1 Shamelin shopping mall was an ‘ambitious’ project by the developer to make it the first one of its kind mall in Malaysia which is affordable for young entrepreneurs to invest and embark their retail businesses.
The mall was officially opened in 2011 and started with anchor tenants like TGV Cinema, Old Town, Wong Kok Hong Kong restaurant and TLC Hypermarket. The super small size shops (approx. 108 sf ) were mostly vacant at that time, and today there is not much difference.
The ‘proven’ concept comes from Korea according to the developer and they wanted to copy the success. Unfortunately, it fails to take off as planned and I will analyze why.
The management of the shopping mall is actually trying their best and I must say they are doing a good job by ensuring the free parking is safe with sufficient security guards and bright enough to feel secure.
The rental for the small shop is expected to be from RM800 – RM1200 but I think with the current occupancy rate, you might be able to bargain for a fantastic deal.
This article is to mainly share my views why 1 Shamelin shopping mall fails to take off:
Bad planning and Wrong location for this giant shopping mall
The roads around and leading to the mall are small and full with traffic lights. You can see jam around the mall during peak hours even though the mall is practically empty.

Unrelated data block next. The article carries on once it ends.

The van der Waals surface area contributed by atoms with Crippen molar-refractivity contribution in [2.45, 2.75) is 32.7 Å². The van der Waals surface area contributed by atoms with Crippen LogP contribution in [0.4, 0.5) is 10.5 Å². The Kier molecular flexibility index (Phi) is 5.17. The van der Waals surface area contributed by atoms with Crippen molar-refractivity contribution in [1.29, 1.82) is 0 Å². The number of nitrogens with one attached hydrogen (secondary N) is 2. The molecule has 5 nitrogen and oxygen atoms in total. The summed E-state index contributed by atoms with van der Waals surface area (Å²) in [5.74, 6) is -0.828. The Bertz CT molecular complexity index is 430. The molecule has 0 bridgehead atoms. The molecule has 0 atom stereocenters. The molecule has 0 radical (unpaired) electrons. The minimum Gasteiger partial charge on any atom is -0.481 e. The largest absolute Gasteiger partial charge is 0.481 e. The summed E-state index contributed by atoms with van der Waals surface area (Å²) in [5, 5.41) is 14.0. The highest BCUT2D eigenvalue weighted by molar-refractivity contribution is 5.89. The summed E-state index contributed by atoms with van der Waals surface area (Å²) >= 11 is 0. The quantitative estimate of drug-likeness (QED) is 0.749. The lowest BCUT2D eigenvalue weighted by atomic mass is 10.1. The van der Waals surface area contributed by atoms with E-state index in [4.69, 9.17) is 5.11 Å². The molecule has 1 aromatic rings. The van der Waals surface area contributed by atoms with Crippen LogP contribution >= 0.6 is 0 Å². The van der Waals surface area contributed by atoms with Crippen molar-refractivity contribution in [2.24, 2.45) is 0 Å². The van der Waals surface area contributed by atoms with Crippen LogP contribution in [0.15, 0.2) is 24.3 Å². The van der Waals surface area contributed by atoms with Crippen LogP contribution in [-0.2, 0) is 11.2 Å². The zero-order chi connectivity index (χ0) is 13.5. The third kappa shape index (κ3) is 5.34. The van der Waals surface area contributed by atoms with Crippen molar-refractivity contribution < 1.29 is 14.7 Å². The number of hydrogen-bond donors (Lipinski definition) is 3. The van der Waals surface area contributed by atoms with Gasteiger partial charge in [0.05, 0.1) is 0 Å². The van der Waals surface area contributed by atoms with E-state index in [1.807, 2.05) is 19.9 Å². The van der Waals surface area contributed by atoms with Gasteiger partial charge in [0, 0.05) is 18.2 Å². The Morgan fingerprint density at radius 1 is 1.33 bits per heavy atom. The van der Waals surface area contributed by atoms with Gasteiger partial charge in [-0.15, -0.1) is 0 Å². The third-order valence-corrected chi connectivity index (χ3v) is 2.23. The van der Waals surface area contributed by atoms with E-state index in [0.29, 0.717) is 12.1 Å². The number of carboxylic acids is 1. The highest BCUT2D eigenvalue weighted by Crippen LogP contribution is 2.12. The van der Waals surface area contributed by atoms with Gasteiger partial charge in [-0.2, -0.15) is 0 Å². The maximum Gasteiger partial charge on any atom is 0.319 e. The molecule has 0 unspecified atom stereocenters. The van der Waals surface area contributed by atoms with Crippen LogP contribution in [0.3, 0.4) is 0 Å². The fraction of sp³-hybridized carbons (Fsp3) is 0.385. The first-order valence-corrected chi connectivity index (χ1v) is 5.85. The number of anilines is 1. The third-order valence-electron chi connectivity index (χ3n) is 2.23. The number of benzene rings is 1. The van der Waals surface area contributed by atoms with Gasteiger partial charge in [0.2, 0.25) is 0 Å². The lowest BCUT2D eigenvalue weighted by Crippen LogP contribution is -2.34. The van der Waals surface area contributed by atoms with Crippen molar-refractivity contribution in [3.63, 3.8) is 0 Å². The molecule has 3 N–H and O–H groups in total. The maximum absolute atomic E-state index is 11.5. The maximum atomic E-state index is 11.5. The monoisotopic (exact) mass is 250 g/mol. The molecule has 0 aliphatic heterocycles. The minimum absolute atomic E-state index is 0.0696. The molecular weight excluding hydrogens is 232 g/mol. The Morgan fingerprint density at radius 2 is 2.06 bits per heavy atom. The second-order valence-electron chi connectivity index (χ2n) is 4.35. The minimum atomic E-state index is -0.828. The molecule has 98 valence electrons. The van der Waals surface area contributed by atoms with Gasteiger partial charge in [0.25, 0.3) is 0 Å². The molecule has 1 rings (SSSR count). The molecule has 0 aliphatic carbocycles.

Within 10 – 15 minutes of driving distance, this mall is competing with more mature malls like Suria KLCC, Cheras Leisure Mall or even the most successful mall like Mid-Valley Mega Mall.
Underestimate the expectations of Malaysian shoppers
Let’s put it this way, if you are not building a shopping mall like the new IOI City Mall or at least look like the Paradigm or Tropicana City mall, then you might as well don’t build at all.
Malaysians are having super high expectation in shopping experience, even though we are a developing country, our shopping experience requirement is definitely first class.
Owners occupied shopping mall
Majority of owner occupied shopping mall in the Klang Valley fails because the inability for the management to choose and guarantee the quality array of tenants. There are so many failed examples in the Klang Valley, so what were the developers of 1 Shamelin thinking?
They should have built a decent fully leased-only shopping mall and a condominium on top of it. Anyway, it’s too late to save the broken eggs and the lesson learned show the importance of consultancy by experts before building anything this massive.
The list goes on, but I think I will just stop here, and you get the idea. Will there be a miracle that this mall may enter a renaissance and attract the big crowd of shoppers in the future? I leave it to the future to answer this. Cheers.
By James Chow